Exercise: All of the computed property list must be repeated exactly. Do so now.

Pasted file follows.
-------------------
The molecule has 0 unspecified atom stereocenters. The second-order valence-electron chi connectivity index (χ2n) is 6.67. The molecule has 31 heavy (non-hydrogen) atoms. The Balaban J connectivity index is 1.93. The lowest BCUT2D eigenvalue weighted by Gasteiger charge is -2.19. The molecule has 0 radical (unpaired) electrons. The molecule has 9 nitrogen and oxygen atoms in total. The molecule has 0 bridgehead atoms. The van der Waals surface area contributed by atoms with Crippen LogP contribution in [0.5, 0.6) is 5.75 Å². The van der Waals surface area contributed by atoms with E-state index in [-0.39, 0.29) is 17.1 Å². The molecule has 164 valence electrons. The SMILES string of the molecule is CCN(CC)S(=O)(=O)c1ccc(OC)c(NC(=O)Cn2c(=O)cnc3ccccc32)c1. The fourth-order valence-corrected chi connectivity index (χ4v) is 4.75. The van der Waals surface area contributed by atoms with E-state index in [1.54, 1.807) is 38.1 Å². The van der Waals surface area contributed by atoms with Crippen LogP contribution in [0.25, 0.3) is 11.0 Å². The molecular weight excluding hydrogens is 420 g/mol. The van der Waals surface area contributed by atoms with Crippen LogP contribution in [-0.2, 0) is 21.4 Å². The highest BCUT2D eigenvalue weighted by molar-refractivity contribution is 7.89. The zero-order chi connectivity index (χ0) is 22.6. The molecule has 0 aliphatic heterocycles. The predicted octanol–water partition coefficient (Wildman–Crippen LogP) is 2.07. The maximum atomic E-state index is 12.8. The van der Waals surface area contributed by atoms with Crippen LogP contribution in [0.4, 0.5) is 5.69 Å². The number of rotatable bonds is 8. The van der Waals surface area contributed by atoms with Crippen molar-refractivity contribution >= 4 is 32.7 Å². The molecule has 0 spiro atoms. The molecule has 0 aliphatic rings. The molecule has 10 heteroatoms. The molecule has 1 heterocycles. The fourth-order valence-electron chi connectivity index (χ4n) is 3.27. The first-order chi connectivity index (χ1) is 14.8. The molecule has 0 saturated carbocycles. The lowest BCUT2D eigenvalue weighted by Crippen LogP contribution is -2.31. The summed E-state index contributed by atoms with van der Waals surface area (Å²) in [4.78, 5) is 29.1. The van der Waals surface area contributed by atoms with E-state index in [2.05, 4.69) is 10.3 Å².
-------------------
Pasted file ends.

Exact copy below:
The molecule has 0 unspecified atom stereocenters. The second-order valence-electron chi connectivity index (χ2n) is 6.67. The molecule has 31 heavy (non-hydrogen) atoms. The Balaban J connectivity index is 1.93. The lowest BCUT2D eigenvalue weighted by Gasteiger charge is -2.19. The molecule has 0 radical (unpaired) electrons. The molecule has 9 nitrogen and oxygen atoms in total. The molecule has 0 bridgehead atoms. The van der Waals surface area contributed by atoms with Crippen LogP contribution in [0.5, 0.6) is 5.75 Å². The van der Waals surface area contributed by atoms with E-state index in [-0.39, 0.29) is 17.1 Å². The molecule has 164 valence electrons. The SMILES string of the molecule is CCN(CC)S(=O)(=O)c1ccc(OC)c(NC(=O)Cn2c(=O)cnc3ccccc32)c1. The fourth-order valence-corrected chi connectivity index (χ4v) is 4.75. The van der Waals surface area contributed by atoms with E-state index in [1.54, 1.807) is 38.1 Å². The van der Waals surface area contributed by atoms with Crippen LogP contribution in [0.25, 0.3) is 11.0 Å². The molecular weight excluding hydrogens is 420 g/mol. The van der Waals surface area contributed by atoms with Crippen LogP contribution in [-0.2, 0) is 21.4 Å². The highest BCUT2D eigenvalue weighted by molar-refractivity contribution is 7.89. The zero-order chi connectivity index (χ0) is 22.6. The molecule has 0 aliphatic heterocycles. The predicted octanol–water partition coefficient (Wildman–Crippen LogP) is 2.07. The maximum atomic E-state index is 12.8. The van der Waals surface area contributed by atoms with Crippen LogP contribution in [0.4, 0.5) is 5.69 Å². The number of rotatable bonds is 8. The van der Waals surface area contributed by atoms with Crippen molar-refractivity contribution >= 4 is 32.7 Å². The molecule has 0 spiro atoms. The molecule has 0 aliphatic rings. The molecule has 10 heteroatoms. The molecule has 1 heterocycles. The fourth-order valence-electron chi connectivity index (χ4n) is 3.27. The first-order chi connectivity index (χ1) is 14.8. The molecule has 0 saturated carbocycles. The lowest BCUT2D eigenvalue weighted by Crippen LogP contribution is -2.31. The summed E-state index contributed by atoms with van der Waals surface area (Å²) in [4.78, 5) is 29.1. The van der Waals surface area contributed by atoms with E-state index in [2.05, 4.69) is 10.3 Å².